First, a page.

I’ve been thinking about how to preserve patterns drawn by Arrakis 2.0. First thought was to draw in baking soda then mist with cyanoacrylate glue. Expensive, but might work. Then I considered plaster or similar stone misted with water. Cheaper, also might work. Then I thought, maybe paint is the way to go.
As a first test, I took the sand out of Arrakis 2.0, and laid down a plastic drop cloth with paper taped to it, threw down some blobs of acrylic paint, and ran the table with the ball rolling through the paint. Here’s the result:
I’m now working on some refinements to the process. The paper absorbs moisture from the paint and warps, so paper is not the stuff to use. I bought some canvas boards to try next. I put together a wood frame to which I have stapled the drop cloth so it just drops into the sand box. I’m working on indexing it so I can position different sized canvases centered in the table’s drawable area.
Definitely cool and interesting… looks like something we’ll see hanging in a modern art exhibit soon.
Was the blob placement relatively random to start? And what pattern was it following for this result?
Blob color and placement were mostly random, and I ran a few different patterns to see how the ball and paint would behave, so it’s a big mess. I plan future tests using simpler patterns and color selection, maybe with paint blob placement related to the specific pattern. Also may one one color at a time and let it dry between runs of the same pattern and add a different color blob with each run.
When this first painting was done I found a layer of paint about 2mm thick on the ball, so I’ll probably clean off the ball between runs.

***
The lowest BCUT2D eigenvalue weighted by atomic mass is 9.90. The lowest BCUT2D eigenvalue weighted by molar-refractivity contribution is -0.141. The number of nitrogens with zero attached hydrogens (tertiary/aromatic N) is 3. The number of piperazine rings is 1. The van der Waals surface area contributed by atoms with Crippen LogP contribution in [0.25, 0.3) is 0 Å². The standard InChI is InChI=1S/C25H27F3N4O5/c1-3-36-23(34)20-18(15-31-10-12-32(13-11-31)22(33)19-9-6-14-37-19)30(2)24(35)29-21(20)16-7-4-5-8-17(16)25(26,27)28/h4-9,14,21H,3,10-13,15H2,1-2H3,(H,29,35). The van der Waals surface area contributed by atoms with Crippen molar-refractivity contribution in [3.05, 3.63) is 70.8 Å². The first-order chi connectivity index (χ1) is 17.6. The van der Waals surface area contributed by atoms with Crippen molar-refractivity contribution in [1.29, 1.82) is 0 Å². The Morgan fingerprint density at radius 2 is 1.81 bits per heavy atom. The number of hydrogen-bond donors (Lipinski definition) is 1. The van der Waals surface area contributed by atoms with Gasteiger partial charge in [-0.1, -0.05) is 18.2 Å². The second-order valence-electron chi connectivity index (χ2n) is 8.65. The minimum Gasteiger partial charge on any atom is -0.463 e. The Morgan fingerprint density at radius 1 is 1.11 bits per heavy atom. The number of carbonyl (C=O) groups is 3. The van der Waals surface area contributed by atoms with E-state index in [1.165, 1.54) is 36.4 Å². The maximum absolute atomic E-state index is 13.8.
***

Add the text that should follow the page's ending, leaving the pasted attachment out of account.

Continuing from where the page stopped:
I saw someone use concrete. That seemed pretty risky on a machine you care so much about. The paint is interesting. I am curious what you will find out with more experiments.
I have plotted a few patterns from sandify with the low rider. There is some pen down and pen up gcode in the wiki.
There was someone I followed a long time ago that would fill a piece with white and black paint (thick) and then use their plotter to swipe across the borders to make neat smeared patterns. The only texture was where the pen had mixed the black and white paint.
Canvas seems like it would be natural surface to try, as long as the frame fits in the machine. You’d need to paint on the “back” of a pre-stretched canvas, or rig up a frame it was easy to hold your own. I’m thinking something like a big needlework frame might work.
I’ve seen some interesting videos doing acrylic “pours”, “squeeges”, and even bottles dripping/flowing while swinging on a pendulum. They all seem to rely on there being a lot of paint on the canvas. I wonder if you could start with one of those, then put it in the “marble machine” while still wet and add another layer of image with the ball bearing being the stylus.
Second attempt, much better than the first, I think. Printed on 300 x 400 mm canvas panel (canvas glued to cardboard or masonite and primed with white acrylic paint.
I used the mask feature in Sandify to limit the pattern to the canvas size.